Simon Bonney's Crime and the City Solution have been away a long time. Last heard from in 1991, with the passage of twenty-odd years and only a couple of solo records from Bonney during that period, it looked as if the Crime had been solved for good. And then, more or less out of nowhere, earlier this year it was announced that a new version of Crime had recorded a new album in industry-scarred Detroit for release next year. Described by Bonney as having more of a groove than any other previous Crime record, and in part influenced by listening to George Clinton, 'American Twilight' ponders whether the US is poised for a terminal economic decline, while also examining the lack of a social catcher's mit in the States for anyone falling through the cracks onto hard times.
If that sounds a lot like 'The Grapes Of Wrath' for a nation whose industrial supremacy is rapidly being eclipsed in this Asian Century, it's probably because that's pretty much what it is, and in spite of the touches of funk-inspired rhythm on display in the new material, it all makes for a reasonably sombre affair. Drawing on material from 'American Twilight' as well as songs from Crime's earlier incarnations, Bonney and his new band - former Einstürzende Neubauten guitarist Alexander Hacke and Bonney's violinist wife Bronwyn Adams from the old group; Matthew Smith, Troy Gregory, Wovenhand/16 Horsepower's David Eugene Edwards and Dirty Three's Jim White as the new brooms - prove Bonney's assertion that he only writes two types of songs: songs about love and songs about power struggles.
That second mode of writing was evidenced in the second encore the band played, the title track from 'American Twilight'; against Danielle de Picciotto's saddening film of run-down housing and dilapidated architecture, what Bonney described as his "cautionary tale" turned out to be a blistering maelstrom of some sort of punk-soul crossover. Bassist Gregory, the least animated of the seven-piece band, suddenly came to life, matching the wild intensity of lithe guitarist David Eugene Edwards, prone to fixing wild angry stares at the audience. Alexander Hacke, for much of the show looking like he was in a Marx Brothers disguise, delivered some of the loudest guitar rhythms imaginable, full of crackling dystopian noise. In amongst all of this was the enigmatic Simon Bonney, clad in what looked like a diplomat's suit, neckerchief and polka dot shirt, a frontman prone to wriggly jazz dancing and often to be found weaving shapes with the microphone cord, his vocal moving from quiet introspection to preacher-like dominance with effortless grace. 'American Twilight' concluded with Bonney intoning the word “Armageddon” over and over, and looking at those harrowing shots of a city gone to the rails, it felt like the end of the world had already happened while no one was looking. By way of light relief, Bonney's romantic side came through with songs like 'On Every Train (Grain Will Bear Grain)', 'All Must Be Love' and 'The Dolphins and the Sharks', songs balanced finely between anguish and joy, delivered with a desperate and unusual sensuality.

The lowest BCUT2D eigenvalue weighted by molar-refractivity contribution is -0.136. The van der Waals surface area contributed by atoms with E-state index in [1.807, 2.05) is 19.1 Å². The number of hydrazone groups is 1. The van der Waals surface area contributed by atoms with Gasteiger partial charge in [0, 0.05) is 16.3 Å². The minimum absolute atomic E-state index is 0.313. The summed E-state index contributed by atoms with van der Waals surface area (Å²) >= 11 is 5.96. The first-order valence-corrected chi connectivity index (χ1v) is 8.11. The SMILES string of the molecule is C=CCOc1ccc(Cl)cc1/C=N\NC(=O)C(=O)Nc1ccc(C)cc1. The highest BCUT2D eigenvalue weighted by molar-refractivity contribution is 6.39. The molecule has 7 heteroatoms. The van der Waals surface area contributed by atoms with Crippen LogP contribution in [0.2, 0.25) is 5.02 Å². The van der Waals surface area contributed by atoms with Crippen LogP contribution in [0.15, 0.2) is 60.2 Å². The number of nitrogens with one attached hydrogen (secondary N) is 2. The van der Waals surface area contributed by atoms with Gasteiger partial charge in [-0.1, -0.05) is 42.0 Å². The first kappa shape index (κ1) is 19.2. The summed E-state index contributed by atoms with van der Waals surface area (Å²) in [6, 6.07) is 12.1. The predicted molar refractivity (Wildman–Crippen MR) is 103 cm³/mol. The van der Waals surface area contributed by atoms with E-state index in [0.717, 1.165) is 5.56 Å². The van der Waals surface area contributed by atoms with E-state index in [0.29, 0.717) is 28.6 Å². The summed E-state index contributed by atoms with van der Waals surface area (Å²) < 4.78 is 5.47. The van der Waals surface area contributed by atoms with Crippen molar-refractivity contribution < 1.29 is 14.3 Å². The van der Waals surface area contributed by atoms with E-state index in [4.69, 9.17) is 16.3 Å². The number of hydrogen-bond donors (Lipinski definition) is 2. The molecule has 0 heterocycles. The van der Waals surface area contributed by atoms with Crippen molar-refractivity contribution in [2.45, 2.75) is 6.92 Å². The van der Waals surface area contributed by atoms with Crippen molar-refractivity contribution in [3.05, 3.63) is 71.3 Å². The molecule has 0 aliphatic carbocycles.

Elsewhere in the set Bronwyn Adams struck her violin so forcefully during a spirited 'Hunter' that the bow began to disintegrate, the band delivering a tight, frantic blues groove that saw Jim White rattling around his kit casually, like a seasoned jazz drummer, producing a racket that belied his subtle movements. 'I Have the Gun', one of Crime's defining moments, saw the folksy sections take on a primal, skiffly sound, while its heavy middle passage was so fierce that you half expected to see fire and brimstone spitting forth from a massive rift in the stage.
Bands who've enjoyed a twenty-year vacation shouldn't be able to make such an impressive din and compress such an array of different styles into one set (and with 'The Last Dictator' into one very idiosyncratic piece of music). Precisely because it just doesn't neatly “fit” anywhere at all is what makes Bonney's unique take on song writing so timeless and yet criminally - pun intended - known to so few people.
Words by Mat Smith
Photos by Andy Sturmey